Jars of lights filled the Big Top. Hanging from the ceiling, they were an illusion in themselves: no wires, no batteries.
The noise from the Ringmaster was too loud; no one heard the knocking.
If anyone looked closer—as close as they could—they’d see small, tearful faces peering down.
Ellie is a twenty-year-old student who still believes in magic.
The silent group arrives at sunrise. A lone man herds the boys before him, his eyes the only ones unscarred.
Begging bowls are distributed before seating positions are allocated.
They listen for the sound of his footsteps, for that is what they heard the night he burned away their sight.
Mark Farley is currently writing a fifty-word bio but is just about to finish. He lives and works in the UK but misses the African sunshine of his childhood. He is working on a novel narrated by a sarcastic dragon and blogs his random attempts at creative writing at mumbletoes.blogspot.co.uk.
Blood worked in refining the ritual: I stopped aging!
However, I repent these sins.
Now the only life I take is my own, ensuring the ceremony dies with me. One virtuous short life is worth a hundred long lives of evil.
Goodbye, world I have known longer than anyone else.
Fr. Kevin Pentalow is an Orthodox Catholic priest and a published writer and poet. He contributes many articles to local papers, international blogs, and magazines. Through his writing he won the NPR short fiction award of 2002, among other accolades. Reverend Pentalow is also a high-level Scottish rite freemason and has written extensively for masonic publications. He is also a well-respected icon painter, a musician, known for his diverse music projects.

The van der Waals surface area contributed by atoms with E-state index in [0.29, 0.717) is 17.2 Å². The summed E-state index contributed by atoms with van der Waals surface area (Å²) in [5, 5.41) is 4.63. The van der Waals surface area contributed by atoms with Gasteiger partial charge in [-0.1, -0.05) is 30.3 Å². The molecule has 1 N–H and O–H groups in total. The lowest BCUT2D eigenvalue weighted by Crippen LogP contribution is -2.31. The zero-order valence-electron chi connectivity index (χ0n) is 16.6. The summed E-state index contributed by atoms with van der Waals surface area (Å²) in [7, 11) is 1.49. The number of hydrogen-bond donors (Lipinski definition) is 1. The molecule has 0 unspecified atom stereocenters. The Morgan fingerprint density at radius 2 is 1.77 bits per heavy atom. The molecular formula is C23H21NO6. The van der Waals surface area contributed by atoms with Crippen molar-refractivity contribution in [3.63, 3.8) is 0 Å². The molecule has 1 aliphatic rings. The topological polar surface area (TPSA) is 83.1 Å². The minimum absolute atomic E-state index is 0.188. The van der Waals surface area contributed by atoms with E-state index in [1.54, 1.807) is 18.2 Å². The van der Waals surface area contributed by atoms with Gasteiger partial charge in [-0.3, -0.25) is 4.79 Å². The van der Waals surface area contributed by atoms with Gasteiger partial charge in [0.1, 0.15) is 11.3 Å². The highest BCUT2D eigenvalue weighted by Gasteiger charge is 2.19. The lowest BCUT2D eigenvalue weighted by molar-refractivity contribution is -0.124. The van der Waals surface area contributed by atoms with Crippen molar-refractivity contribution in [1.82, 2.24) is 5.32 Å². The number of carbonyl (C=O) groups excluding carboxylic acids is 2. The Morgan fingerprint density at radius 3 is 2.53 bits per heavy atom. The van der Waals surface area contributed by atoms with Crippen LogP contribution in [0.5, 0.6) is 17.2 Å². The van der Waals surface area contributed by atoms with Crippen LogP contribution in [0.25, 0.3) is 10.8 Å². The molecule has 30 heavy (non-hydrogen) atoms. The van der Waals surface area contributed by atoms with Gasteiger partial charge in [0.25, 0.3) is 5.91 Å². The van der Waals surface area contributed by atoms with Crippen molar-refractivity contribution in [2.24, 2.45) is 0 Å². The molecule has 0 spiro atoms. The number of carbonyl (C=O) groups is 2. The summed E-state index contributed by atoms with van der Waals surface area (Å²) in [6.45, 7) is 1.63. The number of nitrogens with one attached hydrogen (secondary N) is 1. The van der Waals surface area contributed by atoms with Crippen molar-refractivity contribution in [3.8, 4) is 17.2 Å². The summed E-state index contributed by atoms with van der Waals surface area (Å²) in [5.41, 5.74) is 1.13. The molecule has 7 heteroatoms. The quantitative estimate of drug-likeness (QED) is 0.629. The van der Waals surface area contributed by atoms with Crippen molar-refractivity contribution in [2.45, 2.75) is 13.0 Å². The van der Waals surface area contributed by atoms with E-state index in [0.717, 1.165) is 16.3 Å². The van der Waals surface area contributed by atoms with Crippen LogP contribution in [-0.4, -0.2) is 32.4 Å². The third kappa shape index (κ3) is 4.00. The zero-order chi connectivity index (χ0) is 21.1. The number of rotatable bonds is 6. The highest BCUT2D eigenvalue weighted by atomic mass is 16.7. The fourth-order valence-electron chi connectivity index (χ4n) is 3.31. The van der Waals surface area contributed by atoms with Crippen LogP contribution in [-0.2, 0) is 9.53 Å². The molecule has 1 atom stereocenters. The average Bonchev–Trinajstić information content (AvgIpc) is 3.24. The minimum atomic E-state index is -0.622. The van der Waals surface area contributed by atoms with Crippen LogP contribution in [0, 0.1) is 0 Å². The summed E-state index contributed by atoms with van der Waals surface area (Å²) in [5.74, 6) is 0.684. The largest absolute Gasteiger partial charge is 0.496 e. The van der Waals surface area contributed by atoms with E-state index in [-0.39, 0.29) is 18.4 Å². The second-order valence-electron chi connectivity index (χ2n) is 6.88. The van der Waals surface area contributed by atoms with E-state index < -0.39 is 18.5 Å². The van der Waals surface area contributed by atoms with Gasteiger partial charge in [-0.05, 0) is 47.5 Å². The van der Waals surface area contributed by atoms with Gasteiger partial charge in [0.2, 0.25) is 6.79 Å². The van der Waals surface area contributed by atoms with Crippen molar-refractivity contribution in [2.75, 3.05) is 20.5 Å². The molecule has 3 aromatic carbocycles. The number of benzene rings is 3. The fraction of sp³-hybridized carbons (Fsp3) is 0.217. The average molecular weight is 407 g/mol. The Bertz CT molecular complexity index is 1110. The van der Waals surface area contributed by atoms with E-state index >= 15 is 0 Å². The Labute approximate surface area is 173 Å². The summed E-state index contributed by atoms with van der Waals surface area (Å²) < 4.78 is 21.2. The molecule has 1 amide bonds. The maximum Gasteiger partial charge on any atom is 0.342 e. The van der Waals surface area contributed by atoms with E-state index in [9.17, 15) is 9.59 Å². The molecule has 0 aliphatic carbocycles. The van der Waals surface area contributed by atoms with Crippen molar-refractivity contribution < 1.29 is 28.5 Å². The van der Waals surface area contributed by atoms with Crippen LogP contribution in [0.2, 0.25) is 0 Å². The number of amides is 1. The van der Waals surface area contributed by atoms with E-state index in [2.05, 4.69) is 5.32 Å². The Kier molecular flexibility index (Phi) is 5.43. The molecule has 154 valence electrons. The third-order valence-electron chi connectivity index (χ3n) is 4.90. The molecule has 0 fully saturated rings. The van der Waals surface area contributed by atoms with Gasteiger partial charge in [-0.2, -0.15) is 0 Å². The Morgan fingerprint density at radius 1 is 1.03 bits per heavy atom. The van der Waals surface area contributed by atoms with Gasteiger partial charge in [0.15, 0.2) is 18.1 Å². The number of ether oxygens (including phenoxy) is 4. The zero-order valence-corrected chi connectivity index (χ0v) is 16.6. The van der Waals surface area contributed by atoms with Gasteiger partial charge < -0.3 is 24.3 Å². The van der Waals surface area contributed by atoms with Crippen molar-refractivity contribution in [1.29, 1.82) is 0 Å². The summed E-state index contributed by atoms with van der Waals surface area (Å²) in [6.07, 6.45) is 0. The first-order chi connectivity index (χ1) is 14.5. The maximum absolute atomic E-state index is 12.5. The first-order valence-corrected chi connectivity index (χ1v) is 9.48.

I saw her today and I knew what she was immediately. After some hours of watching her pickpocket unwary airport travelers, I want to meet her and know her.
No one here knows that I’m a predator of a much more dangerous kind, and neither does she as I approach.
is a daydreamer and storyteller. He writes every day, as work and family life allows, of course. He dreams and labors toward the day when he can leave the day job behind and write full time. “Twenty years of schoolin’ and they put ya on the day shift.” It’s true Bob, it’s so true.
This shirt, this wonderful, beautiful shirt, has magic powers; its wearer, they say, will always gain his heart’s desires.
They also say that it’s invisible to those with evil in their hearts, but that doesn’t bother me at all. I don’t need to see it to know that it’s working.
One day an evil wizard turned a lizard into a goat. “I am the evilest of wizards!” he said. Then the goat kicked him. He turned it back into a lizard so it couldn’t kick him again. Then the real evilest wizard sued him for misusing the Evilest Wizard trademark.
“You fool of a henchman!” cried the criminal overlord, with a mighty sneeze. “I’m allergic to cats!”
“But he’s such an itty bitty pretty kitty, isn’t he? Such a cutesy snootsy bittle snookums…”
“You fool!” cried the criminal overlord, with a mighty cough. “I’m even more allergic to lovey-dovey gibberish!”
King Rigel watched as the ship drew out of sight.
The officials on board believed themselves bound for the Outer Lands. But the King knew: when the ship passed the base on Vallanger, the royal navy would completely destroy them.
Rigel sat back on his throne. He loved being evil.
Stephen Pester is a student from London with a completely unremarkable life which therefore leaves him stuck to find two sentences to write about myself. He guesses this counts.